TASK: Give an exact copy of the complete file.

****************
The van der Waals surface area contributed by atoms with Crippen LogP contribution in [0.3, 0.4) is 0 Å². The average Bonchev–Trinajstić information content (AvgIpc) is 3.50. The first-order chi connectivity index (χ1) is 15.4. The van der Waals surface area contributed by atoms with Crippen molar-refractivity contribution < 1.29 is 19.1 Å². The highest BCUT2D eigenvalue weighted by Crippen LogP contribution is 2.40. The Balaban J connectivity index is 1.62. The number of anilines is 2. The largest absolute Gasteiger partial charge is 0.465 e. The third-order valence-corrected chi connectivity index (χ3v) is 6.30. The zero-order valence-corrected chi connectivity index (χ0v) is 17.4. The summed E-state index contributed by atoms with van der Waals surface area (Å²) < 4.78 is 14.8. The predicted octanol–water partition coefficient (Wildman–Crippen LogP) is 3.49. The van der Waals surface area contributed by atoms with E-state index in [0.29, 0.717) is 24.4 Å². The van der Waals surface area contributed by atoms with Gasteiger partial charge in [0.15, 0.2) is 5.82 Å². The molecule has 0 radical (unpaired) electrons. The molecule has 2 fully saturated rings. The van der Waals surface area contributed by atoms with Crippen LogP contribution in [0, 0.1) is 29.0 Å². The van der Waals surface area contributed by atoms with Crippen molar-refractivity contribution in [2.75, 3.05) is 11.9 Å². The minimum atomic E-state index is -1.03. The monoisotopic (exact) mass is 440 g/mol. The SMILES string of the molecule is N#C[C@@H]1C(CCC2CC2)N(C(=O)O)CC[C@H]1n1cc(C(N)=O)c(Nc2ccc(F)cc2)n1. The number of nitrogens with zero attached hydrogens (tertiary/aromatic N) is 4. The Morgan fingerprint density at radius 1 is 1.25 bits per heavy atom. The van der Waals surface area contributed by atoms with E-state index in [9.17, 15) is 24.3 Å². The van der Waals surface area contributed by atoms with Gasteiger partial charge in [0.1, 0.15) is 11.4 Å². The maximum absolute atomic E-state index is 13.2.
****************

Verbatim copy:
The van der Waals surface area contributed by atoms with Crippen LogP contribution in [0.3, 0.4) is 0 Å². The average Bonchev–Trinajstić information content (AvgIpc) is 3.50. The first-order chi connectivity index (χ1) is 15.4. The van der Waals surface area contributed by atoms with Crippen molar-refractivity contribution < 1.29 is 19.1 Å². The highest BCUT2D eigenvalue weighted by Crippen LogP contribution is 2.40. The Balaban J connectivity index is 1.62. The number of anilines is 2. The largest absolute Gasteiger partial charge is 0.465 e. The third-order valence-corrected chi connectivity index (χ3v) is 6.30. The zero-order valence-corrected chi connectivity index (χ0v) is 17.4. The summed E-state index contributed by atoms with van der Waals surface area (Å²) < 4.78 is 14.8. The predicted octanol–water partition coefficient (Wildman–Crippen LogP) is 3.49. The van der Waals surface area contributed by atoms with E-state index in [0.29, 0.717) is 24.4 Å². The van der Waals surface area contributed by atoms with Gasteiger partial charge in [0.15, 0.2) is 5.82 Å². The molecule has 0 radical (unpaired) electrons. The molecule has 2 fully saturated rings. The van der Waals surface area contributed by atoms with Crippen LogP contribution in [0, 0.1) is 29.0 Å². The van der Waals surface area contributed by atoms with Crippen molar-refractivity contribution in [2.75, 3.05) is 11.9 Å². The minimum atomic E-state index is -1.03. The monoisotopic (exact) mass is 440 g/mol. The SMILES string of the molecule is N#C[C@@H]1C(CCC2CC2)N(C(=O)O)CC[C@H]1n1cc(C(N)=O)c(Nc2ccc(F)cc2)n1. The number of nitrogens with zero attached hydrogens (tertiary/aromatic N) is 4. The Morgan fingerprint density at radius 1 is 1.25 bits per heavy atom. The van der Waals surface area contributed by atoms with E-state index in [9.17, 15) is 24.3 Å². The van der Waals surface area contributed by atoms with Gasteiger partial charge in [0.1, 0.15) is 11.4 Å². The maximum absolute atomic E-state index is 13.2.